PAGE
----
Thanks Four The Fantastic ride in the Möbius chair with Jack! And for the many, many wonderful issues over the years. Someday I need to interrogate my nephew about his encounters with Jack. He grew up working for Jeffrey's Comics in Torrance, CA and has alluded many times to multiple long visits from Jack (and Roz too!) at the store over many years back in the 80's. Just hanging out discussing comics and the golden age! Anyway much thanks and well wishes from a long time reader, first time commenter.
Thank you, and I'd love to hear your nephew's Jack stories one day.
I still dig Jack Kirby's comics! I got started with that in my childhood, and now I'm 48 years old... Can't wait to see what's next!
I'm sorry to have to comment as a lousy Anonymous, but Robby Reed's work demands recognition! It goes without saying that this is among the finest blogs ever to see publication, but the Kirby history takes the cake! This is the kind of passion that represents the BEST in comic book fans-- whatever the depths of our criticisms, the world can take this as evidence that we have as much capacity for APPRECIATION!Kirby was the greatest, and even those readers who don't know him are constantly bombarded by images inspired by his work. His contribution to comics is completely indelible.Oh, and seeing Mr. Miracle zoom by actually did blow my mind! That's the kind of thing I'll be thinking of while we await future updates! Hey, I know you'll be back, Robbie. The greats never really disappear. ;)--Bombastic Ash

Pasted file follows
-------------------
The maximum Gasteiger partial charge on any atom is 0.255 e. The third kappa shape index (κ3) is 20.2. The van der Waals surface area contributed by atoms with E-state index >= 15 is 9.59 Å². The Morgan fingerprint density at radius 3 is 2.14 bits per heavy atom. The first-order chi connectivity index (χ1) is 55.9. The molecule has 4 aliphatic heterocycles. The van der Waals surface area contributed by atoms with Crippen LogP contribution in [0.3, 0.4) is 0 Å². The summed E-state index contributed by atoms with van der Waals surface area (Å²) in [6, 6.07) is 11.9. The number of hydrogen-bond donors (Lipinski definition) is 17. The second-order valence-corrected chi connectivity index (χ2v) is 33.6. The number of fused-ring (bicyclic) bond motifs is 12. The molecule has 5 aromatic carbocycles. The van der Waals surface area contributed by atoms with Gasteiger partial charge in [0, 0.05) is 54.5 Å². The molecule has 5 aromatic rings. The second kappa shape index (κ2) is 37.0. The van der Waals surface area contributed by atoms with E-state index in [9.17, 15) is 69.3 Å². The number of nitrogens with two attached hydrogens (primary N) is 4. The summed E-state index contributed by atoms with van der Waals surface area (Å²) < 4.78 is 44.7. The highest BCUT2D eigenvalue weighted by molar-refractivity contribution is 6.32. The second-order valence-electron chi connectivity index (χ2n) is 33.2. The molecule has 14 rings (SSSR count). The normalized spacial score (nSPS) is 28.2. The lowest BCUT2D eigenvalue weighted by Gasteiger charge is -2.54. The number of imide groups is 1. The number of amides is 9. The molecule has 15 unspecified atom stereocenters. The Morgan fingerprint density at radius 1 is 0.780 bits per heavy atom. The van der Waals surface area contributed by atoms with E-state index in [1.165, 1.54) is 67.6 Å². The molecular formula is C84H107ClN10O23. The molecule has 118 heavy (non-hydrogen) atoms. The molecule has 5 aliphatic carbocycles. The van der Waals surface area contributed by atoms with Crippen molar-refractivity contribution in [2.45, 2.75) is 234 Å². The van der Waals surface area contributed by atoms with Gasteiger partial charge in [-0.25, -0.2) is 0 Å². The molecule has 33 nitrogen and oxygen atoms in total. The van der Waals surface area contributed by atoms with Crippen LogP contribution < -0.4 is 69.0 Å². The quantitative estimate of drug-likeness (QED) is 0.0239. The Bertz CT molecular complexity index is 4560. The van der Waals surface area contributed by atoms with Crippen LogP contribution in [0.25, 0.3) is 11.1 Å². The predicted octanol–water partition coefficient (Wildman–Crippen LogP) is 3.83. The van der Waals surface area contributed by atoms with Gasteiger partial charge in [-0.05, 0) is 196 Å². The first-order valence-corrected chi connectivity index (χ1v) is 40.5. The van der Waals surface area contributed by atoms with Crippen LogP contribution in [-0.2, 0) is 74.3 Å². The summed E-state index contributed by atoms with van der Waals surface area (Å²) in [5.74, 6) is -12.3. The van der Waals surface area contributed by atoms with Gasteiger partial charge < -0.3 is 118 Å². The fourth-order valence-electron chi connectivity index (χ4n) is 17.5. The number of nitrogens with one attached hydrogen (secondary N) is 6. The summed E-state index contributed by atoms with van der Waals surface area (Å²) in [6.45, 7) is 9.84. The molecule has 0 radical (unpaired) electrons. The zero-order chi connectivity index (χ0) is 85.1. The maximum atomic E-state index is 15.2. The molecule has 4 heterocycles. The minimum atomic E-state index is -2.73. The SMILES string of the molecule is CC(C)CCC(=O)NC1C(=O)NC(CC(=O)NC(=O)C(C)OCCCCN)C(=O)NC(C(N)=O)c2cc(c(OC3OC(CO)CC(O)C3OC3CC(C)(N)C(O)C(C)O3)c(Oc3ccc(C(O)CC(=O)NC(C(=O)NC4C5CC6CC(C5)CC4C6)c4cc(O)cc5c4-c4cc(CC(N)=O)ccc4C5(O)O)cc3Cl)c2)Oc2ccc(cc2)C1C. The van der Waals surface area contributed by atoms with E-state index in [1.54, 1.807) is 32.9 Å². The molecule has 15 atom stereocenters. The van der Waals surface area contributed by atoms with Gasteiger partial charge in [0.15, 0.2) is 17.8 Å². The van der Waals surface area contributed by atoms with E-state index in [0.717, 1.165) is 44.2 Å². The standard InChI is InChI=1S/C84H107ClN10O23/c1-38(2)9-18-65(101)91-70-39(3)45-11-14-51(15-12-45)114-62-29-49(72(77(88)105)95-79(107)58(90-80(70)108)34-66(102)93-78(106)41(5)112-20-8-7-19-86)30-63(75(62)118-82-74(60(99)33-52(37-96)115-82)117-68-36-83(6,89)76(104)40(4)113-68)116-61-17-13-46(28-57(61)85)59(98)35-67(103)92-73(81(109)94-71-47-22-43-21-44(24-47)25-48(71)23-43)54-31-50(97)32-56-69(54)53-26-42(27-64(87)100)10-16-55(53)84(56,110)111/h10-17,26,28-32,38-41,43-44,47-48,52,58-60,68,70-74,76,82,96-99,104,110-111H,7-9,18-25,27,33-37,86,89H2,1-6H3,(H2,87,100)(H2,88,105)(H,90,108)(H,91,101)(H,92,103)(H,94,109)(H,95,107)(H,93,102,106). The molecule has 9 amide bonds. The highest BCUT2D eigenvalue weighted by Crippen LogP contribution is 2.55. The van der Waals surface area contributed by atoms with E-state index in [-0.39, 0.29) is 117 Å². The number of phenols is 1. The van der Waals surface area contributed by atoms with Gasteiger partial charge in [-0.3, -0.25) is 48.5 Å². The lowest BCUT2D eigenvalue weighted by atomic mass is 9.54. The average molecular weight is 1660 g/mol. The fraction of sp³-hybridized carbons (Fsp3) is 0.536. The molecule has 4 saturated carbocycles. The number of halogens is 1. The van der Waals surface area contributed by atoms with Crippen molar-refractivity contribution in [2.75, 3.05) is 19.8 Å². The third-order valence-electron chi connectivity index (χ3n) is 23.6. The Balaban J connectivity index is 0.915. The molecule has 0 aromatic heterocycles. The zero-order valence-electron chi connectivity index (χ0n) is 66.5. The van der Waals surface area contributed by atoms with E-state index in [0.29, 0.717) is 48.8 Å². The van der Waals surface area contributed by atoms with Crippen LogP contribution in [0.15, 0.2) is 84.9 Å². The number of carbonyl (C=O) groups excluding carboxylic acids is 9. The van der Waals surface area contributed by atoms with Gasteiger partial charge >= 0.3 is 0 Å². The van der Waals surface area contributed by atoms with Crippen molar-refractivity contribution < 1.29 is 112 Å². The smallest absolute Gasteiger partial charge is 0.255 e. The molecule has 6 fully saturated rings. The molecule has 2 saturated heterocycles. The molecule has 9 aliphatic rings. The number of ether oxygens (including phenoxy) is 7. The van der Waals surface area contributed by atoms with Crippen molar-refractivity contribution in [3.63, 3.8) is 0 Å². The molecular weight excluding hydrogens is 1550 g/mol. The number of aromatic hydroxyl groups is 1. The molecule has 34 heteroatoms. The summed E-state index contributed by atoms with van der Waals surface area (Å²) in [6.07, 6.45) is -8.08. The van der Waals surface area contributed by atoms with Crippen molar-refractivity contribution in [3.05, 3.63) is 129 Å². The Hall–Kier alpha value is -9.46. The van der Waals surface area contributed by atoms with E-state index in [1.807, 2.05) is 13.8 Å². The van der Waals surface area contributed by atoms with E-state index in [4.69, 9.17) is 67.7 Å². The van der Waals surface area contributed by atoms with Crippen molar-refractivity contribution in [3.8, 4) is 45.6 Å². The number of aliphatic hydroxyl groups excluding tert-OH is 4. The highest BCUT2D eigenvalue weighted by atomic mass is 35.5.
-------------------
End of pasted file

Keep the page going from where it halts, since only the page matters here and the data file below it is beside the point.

Thanks, that was very nice, and I will be back. But probably not for a few years. Summer 2014 maybe. If we all live that long. Will my return blow your mind? All I can say for now is that it will involve a secret origin you just might find "amazing."
Maravilloso, fascinante! Gracias por haber permitido viajar en la Caja Madre. El primer comic que compré fue uno del Gran Jack Kirby y fue mágico, diferente algo dificil de transmitir porque tiene que ver con algo intransferible como la EMOCIÓN. Gracias por tantas emociones!!! Felicitaciones por los 600.
Translation of the above:Wonderful, fascinating! Thank you for having allowed to travel in the mother box. The first comic I bought was one by the great Jack Kirby and it was magical, different something difficult to explain because it has to do with something non-transferable as emotion. Thank you for so many emotions! Congratulations on your 600th.